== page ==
Lt. Gov. Says He’ll Repay Loan With Own Money
Lt. Gov. Leo T. McCarthy said this week that he will use personal funds to repay $125,000 of a loan one of his campaign committees received from a Los Angeles savings and loan that since has been seized by state regulators.
The San Francisco Democrat’s political committee, McCarthy for U.S. Senator, took out a $300,000 loan from First Network Savings Bank in the waning days of his failed 1988 Senate campaign. The committee repaid $175,000 of the loan and made $46,000 in interest payments, but still owed $125,000 that was due Monday.
The loan was secured by two lists of campaign contributors and McCarthy’s personal guarantee, according to the loan documents and McCarthy’s campaign manager, Roy Behr.
The loan was originally due on April 27, 1989, but McCarthy was given a one-year extension. Just before the loan became delinquent on Monday, McCarthy requested a further delay.
“I have not yet received an answer from the bank, but I have decided to repay the remaining amount myself,” McCarthy said in a statement issued by his campaign. “I expect to make the complete payment this week.”
McCarthy said his personal guarantee, backed by $1.2 million in assets, meant that “neither the bank’s shareholders nor the taxpayers were ever at risk of losing a penny.”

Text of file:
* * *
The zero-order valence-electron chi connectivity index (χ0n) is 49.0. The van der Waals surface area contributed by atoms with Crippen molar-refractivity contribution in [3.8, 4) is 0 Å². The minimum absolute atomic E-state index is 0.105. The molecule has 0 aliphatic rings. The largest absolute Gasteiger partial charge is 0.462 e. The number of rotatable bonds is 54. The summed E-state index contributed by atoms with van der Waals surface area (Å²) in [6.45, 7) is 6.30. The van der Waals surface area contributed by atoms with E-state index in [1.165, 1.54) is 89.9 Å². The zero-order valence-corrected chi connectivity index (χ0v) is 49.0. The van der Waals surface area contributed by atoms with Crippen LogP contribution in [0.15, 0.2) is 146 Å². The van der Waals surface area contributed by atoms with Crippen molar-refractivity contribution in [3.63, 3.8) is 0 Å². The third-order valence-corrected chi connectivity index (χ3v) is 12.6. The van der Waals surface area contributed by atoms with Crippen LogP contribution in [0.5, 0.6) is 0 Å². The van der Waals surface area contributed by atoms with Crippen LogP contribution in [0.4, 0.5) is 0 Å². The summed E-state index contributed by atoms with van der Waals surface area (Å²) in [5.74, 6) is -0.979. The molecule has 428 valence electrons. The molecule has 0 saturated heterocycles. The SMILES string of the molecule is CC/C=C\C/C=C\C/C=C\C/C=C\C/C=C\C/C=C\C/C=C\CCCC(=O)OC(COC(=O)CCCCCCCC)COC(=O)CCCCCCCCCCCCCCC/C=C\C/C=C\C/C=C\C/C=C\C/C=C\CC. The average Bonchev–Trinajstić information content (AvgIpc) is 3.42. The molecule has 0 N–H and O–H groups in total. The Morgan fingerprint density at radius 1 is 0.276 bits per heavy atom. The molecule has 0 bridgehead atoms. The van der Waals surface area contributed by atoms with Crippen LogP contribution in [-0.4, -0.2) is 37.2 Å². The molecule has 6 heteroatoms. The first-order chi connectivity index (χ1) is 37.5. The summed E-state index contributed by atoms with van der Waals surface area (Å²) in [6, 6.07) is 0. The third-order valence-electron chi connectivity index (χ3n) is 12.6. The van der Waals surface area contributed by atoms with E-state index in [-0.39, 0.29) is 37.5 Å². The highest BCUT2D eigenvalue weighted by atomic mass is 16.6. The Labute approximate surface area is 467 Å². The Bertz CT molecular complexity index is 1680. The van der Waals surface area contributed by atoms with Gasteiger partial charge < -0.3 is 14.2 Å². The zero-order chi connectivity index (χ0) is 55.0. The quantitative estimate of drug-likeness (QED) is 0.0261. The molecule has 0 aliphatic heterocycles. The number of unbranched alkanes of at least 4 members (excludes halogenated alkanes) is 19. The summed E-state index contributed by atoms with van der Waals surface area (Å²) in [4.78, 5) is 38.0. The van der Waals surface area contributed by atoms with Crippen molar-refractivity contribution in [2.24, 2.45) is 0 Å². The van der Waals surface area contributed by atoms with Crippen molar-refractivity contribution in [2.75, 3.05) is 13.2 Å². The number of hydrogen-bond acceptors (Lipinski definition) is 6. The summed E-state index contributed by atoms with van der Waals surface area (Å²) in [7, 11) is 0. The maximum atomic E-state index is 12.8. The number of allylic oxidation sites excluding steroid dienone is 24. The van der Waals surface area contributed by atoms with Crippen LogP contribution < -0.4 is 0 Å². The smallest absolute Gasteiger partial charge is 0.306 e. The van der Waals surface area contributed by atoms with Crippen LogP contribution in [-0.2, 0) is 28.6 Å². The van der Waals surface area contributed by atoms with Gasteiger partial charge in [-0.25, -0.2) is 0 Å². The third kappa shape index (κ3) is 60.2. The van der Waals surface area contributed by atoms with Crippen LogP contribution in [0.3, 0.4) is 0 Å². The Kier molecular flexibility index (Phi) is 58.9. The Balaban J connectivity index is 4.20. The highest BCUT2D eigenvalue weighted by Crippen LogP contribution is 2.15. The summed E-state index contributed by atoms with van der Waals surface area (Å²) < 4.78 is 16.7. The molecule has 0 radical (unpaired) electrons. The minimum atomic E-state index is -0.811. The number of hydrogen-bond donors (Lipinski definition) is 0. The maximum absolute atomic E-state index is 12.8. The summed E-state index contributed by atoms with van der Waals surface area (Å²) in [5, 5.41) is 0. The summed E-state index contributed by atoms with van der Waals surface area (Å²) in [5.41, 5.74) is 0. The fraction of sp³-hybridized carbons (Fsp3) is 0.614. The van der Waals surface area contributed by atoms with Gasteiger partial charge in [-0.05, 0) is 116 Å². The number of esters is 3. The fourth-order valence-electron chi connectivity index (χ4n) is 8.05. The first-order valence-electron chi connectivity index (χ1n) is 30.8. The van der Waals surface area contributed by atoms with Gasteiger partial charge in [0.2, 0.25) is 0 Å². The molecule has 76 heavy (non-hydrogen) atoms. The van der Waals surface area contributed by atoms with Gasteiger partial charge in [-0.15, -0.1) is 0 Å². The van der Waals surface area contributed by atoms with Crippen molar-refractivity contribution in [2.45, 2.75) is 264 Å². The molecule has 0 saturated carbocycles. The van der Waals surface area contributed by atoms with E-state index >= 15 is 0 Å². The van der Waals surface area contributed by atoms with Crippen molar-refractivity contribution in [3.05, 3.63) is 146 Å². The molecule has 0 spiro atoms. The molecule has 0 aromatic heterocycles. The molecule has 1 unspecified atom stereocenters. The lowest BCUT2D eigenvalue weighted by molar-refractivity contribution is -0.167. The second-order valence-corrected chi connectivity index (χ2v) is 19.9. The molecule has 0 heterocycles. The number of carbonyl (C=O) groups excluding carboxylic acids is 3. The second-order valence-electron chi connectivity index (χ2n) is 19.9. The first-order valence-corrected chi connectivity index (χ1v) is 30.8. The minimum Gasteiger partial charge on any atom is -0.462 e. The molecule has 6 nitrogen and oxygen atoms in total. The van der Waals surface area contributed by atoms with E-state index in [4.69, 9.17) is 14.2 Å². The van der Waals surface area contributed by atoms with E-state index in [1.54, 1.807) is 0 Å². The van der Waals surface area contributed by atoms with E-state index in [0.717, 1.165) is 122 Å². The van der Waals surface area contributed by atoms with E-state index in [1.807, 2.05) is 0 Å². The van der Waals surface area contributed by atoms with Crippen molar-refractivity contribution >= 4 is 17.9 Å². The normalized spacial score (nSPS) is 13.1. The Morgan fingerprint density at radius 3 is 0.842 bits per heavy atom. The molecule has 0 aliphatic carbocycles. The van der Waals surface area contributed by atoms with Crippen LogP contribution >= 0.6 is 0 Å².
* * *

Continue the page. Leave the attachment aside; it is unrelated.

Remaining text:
Behr said McCarthy would either obtain a personal loan from another bank or sell some property to raise the money he needs to repay the debt. The lieutenant governor may loan the needed money to his campaign, which would repay the bank and then be able to repay McCarthy by raising money from private contributors.
The thrift was seized by state regulators in January and is under the control of the federal Resolution Trust Corp. Bailing out the failed thrift is expected to cost the taxpayers $100 million, according to a report in the San Francisco Chronicle.
State Sen. Marian Bergeson (R-Newport Beach), who is running in the Republican primary for the right to face McCarthy in the fall, said First Network’s collapse was caused “in part by political loans given to well-connected politicians.” Bergeson noted that the bank’s former chairman, Carl M. Rheuban, contributed $50,000 to a voter registration drive headed by U.S. Sen. Alan Cranston (D-Calif.), whose political future has been endangered by his involvement in the nationwide savings and loan debacle.